When you’re doing your research, you’ll want to make sure that Outlier is one of your stops for one of two reasons: either it’ll help support your decision and that means it’s probably a good bet, or it’ll disagree and help you steer clear from something that maybe it’s such a great play.
Take note of the green and red tabs underneath each trending player prop. You’ll see that the trends will point you in the right direction as green means go whereas red might be something you should avoid.
Track The Injury Reports
Running backs are among the most battered and bruised players on the NFL field. Each week, they take a pounding, which means they’re often playing through a lot of different things. It’s important to stay plugged into the injury reports because that’s where you can find a lot of value.
Players out Sunday include Miles Sanders, Alshon Jeffery, Javon Hargrave, Derek Barnett, Greedy Williams, Kevin Johnson, Justice Hill, Chris Moore, Denzel Mims, Josh Norman, Geno Atkins, Mike Pouncey, Deebo Samuel, Jason Verrett and Marcus Davenport.
— Adam Schefter (@AdamSchefter) September 13, 2020
Outlier has an up-to-date injury report for every game, so make sure you check-in before placing your bets. Then delve into the local reports and fantasy sites and that will add more color to the picture. If someone is questionable but playing, that can mean they’ll be hampered. Or if a player is questionable but deemed out last minute, that can create opportunities for the backups to step in. When you’re on top of these headlines, you can bet accordingly and take advantage of the news. Nowadays, you can often beat the oddsmakers to the breaking news. However, if you’re not on top of the bumps and bruises, you’ll be working at a disadvantage. Make sure you double-check Outlier’s injury report before placing your bets.
Factor In The Betting Line
A lot of fantasy sports players or casual sports fans who are new to betting might think that some running back props are really easy to predict. For example, you might find something like Adrian Peterson (in his prime) to have 5+ carries or a player to have at least one catch. The key here is to understand the betting odds because just because something is easy doesn’t mean it’s profitable.
Some running back props might have a price tag of -1000 – or even higher – if they’re really obvious. That means that you’ll get paid out $10 for every $100 you bet. That also means that if you bet this exact bet 10 times, losing once will wipe out your profits. Is it that much of a lock?
It’s important to understand the odds because what you’re trying to do is use your knowledge and research to find a bet that beats the odds. You want to find something that the oddsmakers think is less likely to happen but based on your research, you believe it’s more likely.
It’s not simply finding an obvious prop; that’s easy. The key is to find a good bet and get good value on the lines.
Common Running Back Props To Bet On
Anytime Touchdown Scorer – This is the bet you’d focus on if you believe a player will score a touchdown. One scenario where you might bet this is with a player that’s a known goal line back that’s going up against a softer run defense.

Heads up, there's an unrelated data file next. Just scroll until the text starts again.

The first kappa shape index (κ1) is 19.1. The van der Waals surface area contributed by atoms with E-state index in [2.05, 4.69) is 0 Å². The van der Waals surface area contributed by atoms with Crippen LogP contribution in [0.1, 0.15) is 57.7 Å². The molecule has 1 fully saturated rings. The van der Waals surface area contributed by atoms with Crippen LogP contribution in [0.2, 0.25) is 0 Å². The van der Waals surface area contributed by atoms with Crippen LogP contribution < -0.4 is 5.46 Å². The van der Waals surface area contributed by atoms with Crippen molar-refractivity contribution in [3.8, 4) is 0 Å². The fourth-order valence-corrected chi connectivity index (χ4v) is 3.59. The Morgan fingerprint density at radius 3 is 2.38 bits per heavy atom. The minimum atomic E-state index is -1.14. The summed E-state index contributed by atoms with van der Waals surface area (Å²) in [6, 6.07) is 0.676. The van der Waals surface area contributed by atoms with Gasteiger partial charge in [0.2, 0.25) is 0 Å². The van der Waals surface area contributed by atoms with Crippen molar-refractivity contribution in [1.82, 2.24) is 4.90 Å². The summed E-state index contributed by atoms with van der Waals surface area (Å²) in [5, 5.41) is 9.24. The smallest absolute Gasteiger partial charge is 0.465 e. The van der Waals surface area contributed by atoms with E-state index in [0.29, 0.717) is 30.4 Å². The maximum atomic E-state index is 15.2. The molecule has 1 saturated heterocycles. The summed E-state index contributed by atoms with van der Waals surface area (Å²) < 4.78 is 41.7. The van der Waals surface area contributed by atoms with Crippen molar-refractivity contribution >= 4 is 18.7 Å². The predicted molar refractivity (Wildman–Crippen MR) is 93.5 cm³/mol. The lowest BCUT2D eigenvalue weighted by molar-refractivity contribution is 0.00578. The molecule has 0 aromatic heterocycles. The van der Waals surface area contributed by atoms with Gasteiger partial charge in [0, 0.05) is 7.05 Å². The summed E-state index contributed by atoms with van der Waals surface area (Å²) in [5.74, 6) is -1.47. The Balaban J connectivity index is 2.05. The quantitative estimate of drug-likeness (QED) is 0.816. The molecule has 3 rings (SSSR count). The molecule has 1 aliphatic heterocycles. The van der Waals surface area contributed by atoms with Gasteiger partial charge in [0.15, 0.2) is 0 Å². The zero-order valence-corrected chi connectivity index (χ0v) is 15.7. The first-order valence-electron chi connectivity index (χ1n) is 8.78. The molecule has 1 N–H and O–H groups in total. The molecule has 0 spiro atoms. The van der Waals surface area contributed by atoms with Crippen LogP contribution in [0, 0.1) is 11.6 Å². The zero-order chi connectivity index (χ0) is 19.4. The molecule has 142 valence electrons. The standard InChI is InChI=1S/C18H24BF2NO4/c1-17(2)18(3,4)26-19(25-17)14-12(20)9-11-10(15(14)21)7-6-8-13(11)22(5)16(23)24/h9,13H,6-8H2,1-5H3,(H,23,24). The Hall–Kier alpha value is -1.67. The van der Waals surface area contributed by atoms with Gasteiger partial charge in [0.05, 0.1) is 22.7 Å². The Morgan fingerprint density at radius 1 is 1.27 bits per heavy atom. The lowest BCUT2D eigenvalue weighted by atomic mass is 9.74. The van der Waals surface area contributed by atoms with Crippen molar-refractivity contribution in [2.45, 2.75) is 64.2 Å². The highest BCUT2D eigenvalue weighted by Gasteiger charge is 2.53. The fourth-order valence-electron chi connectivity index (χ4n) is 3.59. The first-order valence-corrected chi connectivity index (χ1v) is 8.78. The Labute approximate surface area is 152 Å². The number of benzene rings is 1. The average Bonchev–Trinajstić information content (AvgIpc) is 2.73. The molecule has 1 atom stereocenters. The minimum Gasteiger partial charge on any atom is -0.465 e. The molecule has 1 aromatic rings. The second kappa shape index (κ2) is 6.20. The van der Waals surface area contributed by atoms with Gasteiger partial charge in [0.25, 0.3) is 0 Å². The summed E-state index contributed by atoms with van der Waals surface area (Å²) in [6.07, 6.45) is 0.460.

Over-Under Rushing Yards – This type of prop focuses solely on the player’s rushing yards. Touchdowns are not a factor. That can be quite useful when you want to bet on a runner and avoid the scoring scenario. Many good running backs will pile up the rushing yards only to see someone else step in and vulture a touchdown. In this case, all you care about is whether the player piles up the yards and goes over or under the rushing yardage total.
Over-Under Carries – This type of prop is useful if you feel that a player is going to be used a lot or a little in a specific game. For example, if you’re betting on a team to hammer the opponent on the ground and there’s just one workhorse in that backfield, you can bet over on carries. Or if you think they’ll be trailing and have to throw more, under might make sense. It’s important to distinguish carries from rushing yards because carries can focus on opportunities whereas rushing yards is how productive (or unproductive) a player is with those opportunities.
Over-Under Receiving Yards – This type of prop is ideal for scatbacks and third-down running backs. If a team has a player who is known as the primary receiver out of the backfield, that’s the player you’ll want to consider for a prop like this. Understanding game flow (will the team potentially be trailing and passing more?) can paint a picture as to which way to go with these props. And you don’t have to worry how many times a player will run the ball or if they’ll score.
Over-Under Receptions – Receptions and receiving yards paint slightly different stories. Of course, receiving yards is how many yards the player piles up but receptions is a good option if you know a player will collect dump-offs. Maybe the offense and/or quarterback is bad, and the running back will get a bunch of little dump-off catches. They might get swarmed by the defense because the rest of the offense isn’t very good but that doesn’t matter because a catch is a catch with this prop. That one way to differentiate with receptions versus receiving yards. Keep it in mind as a slight variation that is better in certain scenarios.